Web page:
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Easter Surprise: France & Belgium See Sharp Increase in Adult Baptisms

Interior of Notre Dame Cathedral in Paris (Photo courtesy of Wikicommons Images, Cezary Piwowarski, CC BY-SA 4.0 DEED)

In spite of the dismal state of Christianity throughout Europe, new numbers out of France and Belgium are showing an unexpected sharp rise in the number of adolescent and adult baptisms during this Easter season.

According to The Pillar, the number of adult baptisms in France increased by 30 percent in the past year, from 5,463 in 2023 to 7,135 in 2024. These numbers include a sharp rise in the number of teens aged 11 to 17 which was the highest number recorded since the French bishops’ conference began tabulating data more than 20 years ago. The French media were ahead of the story and began reporting on this spike in January, calling it an “unexpected boom.”

“In the space of two years, the number of catechumens aged between 15 and 25 has literally soared in France,” the French Catholic weekly Famille chrétienne said.

It quoted Bérengère Melot, who oversees the catechumenate in the Diocese of Le Mans, as saying: “There hasn’t been a week since the start of the school year when I haven’t received one, two, or even three requests from young people of that age.”

In a dossier released by the French bishops on March 24, Bishop Olivier Leborgne, head of the French Bishops’ department for catechesis wrote: “In almost every diocese in France, people are coming to the Church to ask for baptism, confirmation, and the Eucharist, sometimes in a movement of bewildering proportions. They have come about through identified paths, having intersected with our pastoral projects and missionary endeavors, but they also arrive as part of a personal process that has taken a completely unexpected path.”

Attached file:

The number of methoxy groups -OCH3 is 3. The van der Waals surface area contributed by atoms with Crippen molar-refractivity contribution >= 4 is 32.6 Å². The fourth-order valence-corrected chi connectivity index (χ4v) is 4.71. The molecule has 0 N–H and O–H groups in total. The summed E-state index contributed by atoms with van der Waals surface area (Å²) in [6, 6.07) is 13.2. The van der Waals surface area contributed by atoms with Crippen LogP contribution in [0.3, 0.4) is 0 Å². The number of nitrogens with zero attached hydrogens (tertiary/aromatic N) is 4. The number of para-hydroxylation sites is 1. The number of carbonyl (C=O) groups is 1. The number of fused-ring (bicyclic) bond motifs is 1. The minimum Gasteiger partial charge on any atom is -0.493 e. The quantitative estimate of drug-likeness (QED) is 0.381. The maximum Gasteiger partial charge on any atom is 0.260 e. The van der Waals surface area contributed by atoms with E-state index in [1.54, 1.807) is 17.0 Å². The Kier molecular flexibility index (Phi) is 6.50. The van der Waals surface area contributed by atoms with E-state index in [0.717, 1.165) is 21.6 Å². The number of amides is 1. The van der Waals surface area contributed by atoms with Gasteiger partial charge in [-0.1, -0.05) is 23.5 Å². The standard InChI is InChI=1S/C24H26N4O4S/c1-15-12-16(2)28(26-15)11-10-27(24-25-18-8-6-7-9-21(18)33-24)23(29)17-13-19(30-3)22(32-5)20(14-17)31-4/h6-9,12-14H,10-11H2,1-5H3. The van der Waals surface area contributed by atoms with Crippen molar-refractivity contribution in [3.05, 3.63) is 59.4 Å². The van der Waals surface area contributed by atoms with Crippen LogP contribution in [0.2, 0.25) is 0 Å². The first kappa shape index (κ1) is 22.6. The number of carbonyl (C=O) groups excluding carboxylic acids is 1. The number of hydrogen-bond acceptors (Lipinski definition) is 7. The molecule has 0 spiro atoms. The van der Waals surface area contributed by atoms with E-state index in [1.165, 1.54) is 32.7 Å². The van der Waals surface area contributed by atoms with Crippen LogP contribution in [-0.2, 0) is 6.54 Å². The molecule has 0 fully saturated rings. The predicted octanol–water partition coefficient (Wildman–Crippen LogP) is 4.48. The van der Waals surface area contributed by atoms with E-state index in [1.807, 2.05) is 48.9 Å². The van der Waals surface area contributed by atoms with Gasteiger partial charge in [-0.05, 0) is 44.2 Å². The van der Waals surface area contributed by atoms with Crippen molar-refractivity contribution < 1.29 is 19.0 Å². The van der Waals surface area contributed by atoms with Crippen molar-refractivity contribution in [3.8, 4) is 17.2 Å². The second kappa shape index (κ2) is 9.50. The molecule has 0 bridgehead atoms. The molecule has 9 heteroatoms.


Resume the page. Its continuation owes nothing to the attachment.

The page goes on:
He added: “In a world in search of meaning, Christ and his Gospel are speaking to people who had never heard of him before. Many are witnessing authentic experiences of salvation, the kind that lift you up, straighten you out, restore your confidence, and reopen your future. How can we fail to give thanks?”

The dossier reports that 10 French dioceses recorded twice as many baptisms this year as last year, and 21 dioceses have seen increases of 50 percent or more.

“All age groups are on the rise, but the biggest increase is among young people aged 18 to 25,” the report stated. “In fact, these young people represent 36% of baptized adults, compared with only 23% before the pandemic period.”

The report also noted that the number of adults with no religious background who came forward for baptism accounted for a quarter of the total of newcomers to the Church. Five percent of newcomers were of Muslim origin.

Fr. Vincent Breynaert wrote that while it’s difficult to assess the reasons why so many young people are coming to the Church, he found that they all had one thing in common: a spiritual experience and a personal encounter with Christ.

“A certain number say they were touched by the beauty of a liturgy, the soothing silence of a church, the testimony of a friend,” Fr. Breynaert writes. “In a society where 80% of young people have received no religious education, these young ‘called ones’ have few preconceived ideas about the Church, but they are thirsty for formation, reference points, fraternity, and roots.”

Even though the number of adult baptisms in France and Belgium are not yet making up for the decline in infant baptisms, these numbers are indeed remarkable considering the fact that Mass attendance in both countries barely breaks the eight percent mark. In France, where 29 percent of its 63 million people identify as Catholic, only 8 percent are practicing Catholics. Half of Belgium’s 12 million people identify as Catholic, but only 8.9 percent attend Mass weekly.

Even though Mass attendance and infant baptisms are down, these new numbers are particularly significant because so many of the newcomers are youth.

As The Pillar reports, 29-year-old Jeffrey Schoenaers, who was baptized at the Easter Vigil in Tienen, Belgium, told Kernet, the official website of the Catholic Church in Flanders, that the death of his grandfather caused him to ask existential questions that led him to Christ.

“I started reading books and discovered that Christianity was part of my identity. It was like rediscovering my own culture, a renaissance,” Schoenaers said.

“God and the Catholic faith welcomed me with open arms. My interest kept growing and I thought: rather a meaningful life than a meaningless existence.”

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